Alaska, USA

November 2016
10 days
Approximately $40–50/day

Fairbanks, AK

#Solo #Northern Lights #Nature #Mountains #November



Things to do

  • Go see the Northern Lights first — you can either go with a tour, find a clearing and sit outside on your own, or go to a place that charges a small fee to see it from their property. They give you a warm place to rest inside if you get too cold from being outside. Some places offer hot beverages and snacks too!
  • Take a tour of a family owned reindeer farm at Running Reindeer Ranch. The owner gave us an introduction on reindeer and how they came about having theirs. Afterwards she gave instructions on how to be around the reindeer so as to not be charged by one of them. Overall they are very docile and safe but may want to assert themselves so she told us how to stand our ground. They were so safe to be with, our group walked alongside them and pet them. It was an interesting and fun experience.
  • I went for a drive to Denali National Park. Only a small portion of the park is open in the winter but it’s a beautiful place to visit. The mountains and forests were tranquil and peaceful.
  • Though it’s a quiet visit, you can visit to the North Pole. It’s a small city and there isn’t much to do except shop, but if you have time it’s fun to go so you can say you’ve been. I also mailed some post cards from the post office because it was too fun not to.
  • I enjoy visiting art/culture museums on my travels. On this trip I went to the Museum of the North. It’s a surprisingly modern museum with interesting exhibits about the local historic culture, art, and wildlife.
  • I like to visit local meditation centers to meditate because I get a different experience. I attended a meditation session at Cold Mountain Zen Center. — I loved that their website says: “ If the temperature at the Fairbanks airport is -30 or colder 30 minutes before practice time, Tuesday night Zen practice and Wednesday night beginners night is cancelled.” It’s not often I see a notice like that and I thought that was awesome. I was lucky as it was only -20 degrees outside when we meditated.

Transportation

  • Rent a car — this is the easiest way to get around, really.
  • The bus system is called MACS. It’s a slow way to get around but it’s available. A one way route is $1.50, a day pass is $3.00, and a half month pass is $20(available after the 15th of the month). If you’re 0-5 or over 60 it’s free! The bus lines are categorized by a color, i.e., Blue line, Yellow line, etc.
  • Some tours also provide transportation.

Culture and Etiquette

  • People are pretty friendly and mellow. Everyone I encountered was helpful when I asked for advice and happy to engage in a conversation.

Health and Safety

  • Overall it felt safe to me but practice usual safety precautions and be aware of your surroundings.
  • In the winter, make sure you plug your car in overnight so the engine doesn’t freeze. The rental car comes with an extension cord that can be plugged into outdoor outlets wherever you are staying. You don’t need to plug your car in if you’re going to be parked for a few hours during the day. The car rental agency should let you know about it and what to do when you get your car. My car rental didn’t tell me but I found out from the Bread & Breakfast manager that is what I should do. When getting ready to go out for the day, start your engine, then go back inside to finish getting your things ready. If your car is parked outside (versus a garage) it will easily take 15 — 20 minutes for the windshields to defrost and the car engine to warm up.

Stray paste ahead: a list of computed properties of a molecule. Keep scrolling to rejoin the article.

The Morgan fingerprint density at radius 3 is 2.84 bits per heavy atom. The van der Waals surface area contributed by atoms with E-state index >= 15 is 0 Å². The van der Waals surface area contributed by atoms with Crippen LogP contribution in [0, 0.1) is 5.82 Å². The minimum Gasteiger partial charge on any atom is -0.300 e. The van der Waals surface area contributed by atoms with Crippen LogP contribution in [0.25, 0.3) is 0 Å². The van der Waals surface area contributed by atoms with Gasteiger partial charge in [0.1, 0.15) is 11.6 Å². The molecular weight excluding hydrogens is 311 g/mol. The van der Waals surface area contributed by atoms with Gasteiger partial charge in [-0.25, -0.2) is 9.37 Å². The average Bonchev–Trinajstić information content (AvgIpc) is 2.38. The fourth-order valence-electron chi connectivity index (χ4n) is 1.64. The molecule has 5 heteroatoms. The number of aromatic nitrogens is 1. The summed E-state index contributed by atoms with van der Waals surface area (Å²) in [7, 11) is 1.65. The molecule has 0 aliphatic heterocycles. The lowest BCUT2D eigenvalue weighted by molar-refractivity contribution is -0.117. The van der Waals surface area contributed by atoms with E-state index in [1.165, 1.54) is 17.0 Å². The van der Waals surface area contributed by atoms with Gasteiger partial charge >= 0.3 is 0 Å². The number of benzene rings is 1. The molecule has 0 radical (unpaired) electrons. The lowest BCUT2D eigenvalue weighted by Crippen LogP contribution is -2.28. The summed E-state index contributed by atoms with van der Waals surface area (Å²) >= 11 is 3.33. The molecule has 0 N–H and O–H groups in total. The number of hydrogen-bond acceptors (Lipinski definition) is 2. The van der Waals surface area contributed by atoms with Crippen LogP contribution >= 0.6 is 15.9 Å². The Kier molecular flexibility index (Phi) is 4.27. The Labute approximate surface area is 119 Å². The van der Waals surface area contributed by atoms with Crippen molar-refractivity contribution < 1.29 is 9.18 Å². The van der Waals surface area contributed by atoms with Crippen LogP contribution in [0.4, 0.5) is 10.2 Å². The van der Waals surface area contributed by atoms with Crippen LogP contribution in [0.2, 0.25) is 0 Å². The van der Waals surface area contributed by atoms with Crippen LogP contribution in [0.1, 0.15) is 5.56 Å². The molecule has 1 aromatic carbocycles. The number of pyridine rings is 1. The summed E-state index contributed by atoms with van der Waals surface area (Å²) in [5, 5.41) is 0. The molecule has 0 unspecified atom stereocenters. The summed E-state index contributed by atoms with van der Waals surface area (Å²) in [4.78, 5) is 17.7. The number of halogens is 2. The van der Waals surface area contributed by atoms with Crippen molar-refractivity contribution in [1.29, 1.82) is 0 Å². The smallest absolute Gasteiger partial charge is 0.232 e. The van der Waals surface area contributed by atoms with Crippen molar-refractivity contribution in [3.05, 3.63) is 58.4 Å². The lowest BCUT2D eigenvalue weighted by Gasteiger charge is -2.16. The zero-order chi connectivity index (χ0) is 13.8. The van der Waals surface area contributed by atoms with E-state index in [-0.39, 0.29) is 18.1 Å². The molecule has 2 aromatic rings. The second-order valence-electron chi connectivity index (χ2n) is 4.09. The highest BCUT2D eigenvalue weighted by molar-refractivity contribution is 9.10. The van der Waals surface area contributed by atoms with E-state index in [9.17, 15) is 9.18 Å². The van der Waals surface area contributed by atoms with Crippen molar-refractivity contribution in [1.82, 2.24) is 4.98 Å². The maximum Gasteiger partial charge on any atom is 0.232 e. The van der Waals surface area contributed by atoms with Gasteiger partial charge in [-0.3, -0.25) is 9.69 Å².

• If you visit in the winter and you’re not used to the cold temperatures, layer up and stay warm.
  • As a vegan, I do not wear wool, cashmere, leather or wear down products. You can find alternatives such as thinsulate, primaloft and other down alternatives when you do an online search. Wear thermal layers, scarves, hats, gloves, and pack some shakeable heat pads to keep your hands warm.

Eat & Drink

  • Lunch Cafe & Eatery — This place has vegan options but is not all vegan. I had the House green salad with falafels and a vegan chocolate brownie with peanut butter frosting (yum).
  • There aren’t too many vegan only options in Fairbanks, but you can find places that will accommodate you. I also went to the local grocery store and bought some daily items, such as breakfast and snacks, to eat as I had a fridge that I could store things in.
  • I try to have some food and snacks on hand when traveling so I have something to eat in case I can’t find a place to eat right away. Sometimes I pack boxes of tofu or take trail mix. These can be easily added to soups, salads or pastas to get protein.

Memorable moments

My most memorable moment by far was seeing the Northern lights. I dreamt of seeing these for years and was very lucky to hit a great night. Aurora viewings are rated on a scale of 0–9 with 0 being not visible at all to 9 being spectacular. When I was there I got to see one that was rated at 7 and it went on for two hours. I am so grateful and feel lucky because you need not only the right conditions but clear skies to see them. It could be a great rating but overcast. It was clear most of the time I was there. Towards the end of my visit it got overcast and I read that it was snowing all of next week.